Tyson could teach them 'what not to do'

Associated Press

The truest thing any athlete ever said about being a role model was uttered by the worst role model ever.

Keep that in mind when the "he said, he said" dispute between Roger Clemens and his former personal trainer unfolds in Congress next week. It might help you decide whom to believe.

Mike Tyson's tailspin was just a twirl from hitting rock bottom in the middle of June 2002. He was standing in the ballroom of a Tunica, Miss., casino, shilling for the last big prizefight of his life, against Lennox Lewis three days later in nearby Memphis.

Just about every penny of Tyson's purse had already been pledged to the IRS or one of his ex-wives. But as a drawing card, he was still irresistible. A busload of school kids and radio-contest winners were on hand as a backdrop. They took turns yelling questions.

"Mike, are you a role model?"

Tyson didn't think long or hard.

"I could teach you what not to do," he said, smiling broadly.

So could we all.

Few of us ever do so on a grand stage, however, because even fewer ever climb that high. Yet all too often, some of those who do forget an essential lesson. It used to be called a tragic flaw. Whatever outsized desire got them there -- ambition, arrogance, an insatiable appetite, the need for approval -- is the same one that lands them in trouble. This week, there seemed to be a cluster.

In Nevada, a high school senior staged an elaborate recruiting ruse because he wanted to play Division I football so badly he risked being exposed in front of millions rather than face the truth all alone.

In the Dominican Republic, a two-year-old video showed two already famous athletes foolishly lending some glamour to a cockfight. Mets pitching star Pedro Martinez and former great Juan Marichal were seen on the YouTube video serving as "soltadores" -- honorary cornermen -- in their nation's biggest cockfighting venue. Then they watched two birds fight to the death for sheer entertainment. It's hardly sport, even if it's legal, and never a good idea for a photo-op.

Then there's the ever-deepening Clemens saga. Just when it appeared the dispute couldn't get any more sordid, attorneys for Brian McNamee, his former trainer, let slip word that gauze pads and syringes they said had Clemens' blood was turned over to an IRS special agent last month.

"We believe that this is significant corroboration," McNamee's lead attorney, Earl Ward, said the day before his client dropped by Congress to give a sworn deposition.

Clemens lawyer Rusty Hardin laughed at that characterization Thursday, even as his client went door-to-door along those same halls, personally delivering the same message to a select group of lawmakers.

"McNamee really did us a great favor yesterday because it truly revealed what he's out to do -- and that's to destroy Roger," Hardin added.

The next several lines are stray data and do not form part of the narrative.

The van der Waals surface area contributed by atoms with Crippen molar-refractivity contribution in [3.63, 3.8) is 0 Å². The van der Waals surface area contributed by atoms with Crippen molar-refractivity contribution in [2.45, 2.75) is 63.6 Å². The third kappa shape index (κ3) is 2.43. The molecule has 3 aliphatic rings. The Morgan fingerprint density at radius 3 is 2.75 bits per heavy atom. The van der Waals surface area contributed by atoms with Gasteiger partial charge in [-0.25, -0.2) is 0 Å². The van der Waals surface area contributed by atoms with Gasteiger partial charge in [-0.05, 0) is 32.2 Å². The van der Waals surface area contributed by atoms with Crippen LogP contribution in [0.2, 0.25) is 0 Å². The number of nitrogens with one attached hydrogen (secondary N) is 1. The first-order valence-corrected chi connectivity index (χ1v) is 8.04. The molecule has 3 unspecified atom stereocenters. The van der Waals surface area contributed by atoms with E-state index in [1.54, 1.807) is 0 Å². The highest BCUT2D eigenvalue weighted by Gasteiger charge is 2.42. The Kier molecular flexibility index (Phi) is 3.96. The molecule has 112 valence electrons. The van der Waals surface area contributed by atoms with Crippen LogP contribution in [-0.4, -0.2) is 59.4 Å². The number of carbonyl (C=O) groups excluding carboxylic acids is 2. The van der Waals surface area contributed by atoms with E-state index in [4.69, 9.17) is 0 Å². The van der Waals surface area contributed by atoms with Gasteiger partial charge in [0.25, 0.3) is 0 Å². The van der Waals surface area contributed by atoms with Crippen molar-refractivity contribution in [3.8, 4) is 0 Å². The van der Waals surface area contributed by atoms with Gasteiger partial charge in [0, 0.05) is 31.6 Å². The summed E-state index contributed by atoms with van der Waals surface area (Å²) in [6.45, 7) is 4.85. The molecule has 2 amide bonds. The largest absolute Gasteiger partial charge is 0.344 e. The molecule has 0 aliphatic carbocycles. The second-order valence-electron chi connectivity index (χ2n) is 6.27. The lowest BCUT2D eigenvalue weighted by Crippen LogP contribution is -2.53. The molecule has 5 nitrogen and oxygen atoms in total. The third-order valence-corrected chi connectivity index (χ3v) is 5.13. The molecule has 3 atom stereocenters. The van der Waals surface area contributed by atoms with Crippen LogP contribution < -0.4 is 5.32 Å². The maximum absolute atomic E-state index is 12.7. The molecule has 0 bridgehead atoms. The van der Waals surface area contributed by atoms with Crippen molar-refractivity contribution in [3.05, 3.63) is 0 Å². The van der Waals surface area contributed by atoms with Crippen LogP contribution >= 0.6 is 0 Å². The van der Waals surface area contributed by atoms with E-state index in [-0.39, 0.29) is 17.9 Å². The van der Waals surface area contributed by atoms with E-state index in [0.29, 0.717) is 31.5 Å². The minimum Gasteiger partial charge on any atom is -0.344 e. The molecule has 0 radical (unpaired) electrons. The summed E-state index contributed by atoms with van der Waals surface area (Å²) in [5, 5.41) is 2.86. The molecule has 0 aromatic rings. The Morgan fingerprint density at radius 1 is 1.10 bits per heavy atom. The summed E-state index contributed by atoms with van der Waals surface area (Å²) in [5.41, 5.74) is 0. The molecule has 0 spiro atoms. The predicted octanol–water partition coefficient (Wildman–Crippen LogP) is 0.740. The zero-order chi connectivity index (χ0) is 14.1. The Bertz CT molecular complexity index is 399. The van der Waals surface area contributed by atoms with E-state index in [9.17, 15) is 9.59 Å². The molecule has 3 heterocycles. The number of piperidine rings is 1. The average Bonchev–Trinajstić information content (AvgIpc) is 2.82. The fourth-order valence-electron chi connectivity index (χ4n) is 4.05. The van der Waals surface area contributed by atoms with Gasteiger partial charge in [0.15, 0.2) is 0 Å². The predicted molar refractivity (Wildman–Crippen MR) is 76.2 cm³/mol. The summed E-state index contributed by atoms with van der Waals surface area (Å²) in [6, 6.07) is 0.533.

Exactly how Hardin built a lucrative law practice is beyond me, since he's apparently the same guy who called a news conference to defend Clemens and then played a secretly recorded phone conversation in which Clemens bullies a desperate McNamee over and over, but never gets him to change his story. In my mind, that's the second most-damning piece of evidence against Clemens, ranking just ahead of the Mitchell Report and just behind whatever evidence that McNamee, a former cop, saved from all those years ago and turned over to the feds last month.

Hardin is probably right about this much: Whatever McNamee has probably won't rise to the level of admissible evidence in a real court. There are chain-of-custody issues, McNamee's timing is suspicious and the fact he kept those items so long casts doubts on his motivation in the first place.

But while the answers Clemens and McNamee give under oath and before the TV cameras could have legal implications, the real venue will be the court of public opinion. After speaking to Clemens on Thursday, Maryland Democrat Elijah Cummings said that court might ultimately be the more important one, though, precisely because it is public.

"While he asked for the meeting, I wanted to make sure that when all the dust settles, that he fully understood that baseball players -- whether they want to be or not -- are role models and that children are looking at them."

On that telling day eight years ago, right after Tyson stopped smiling, someone in the crowd asked a follow-up question.

"Mike, do you feel pressure to be a role model?"

This time, Tyson paused. It had taken him a lifetime to relearn something he knew as a hungry kid stealing purses in Brooklyn: If you want something bad enough, you do what you have to, not always what you should.

"You don't think I want to do those Wheaties commercials? You don't think I want those endorsement deals? But it's not in me to say 'Yes, sir. No, sir.' It is just not in me."

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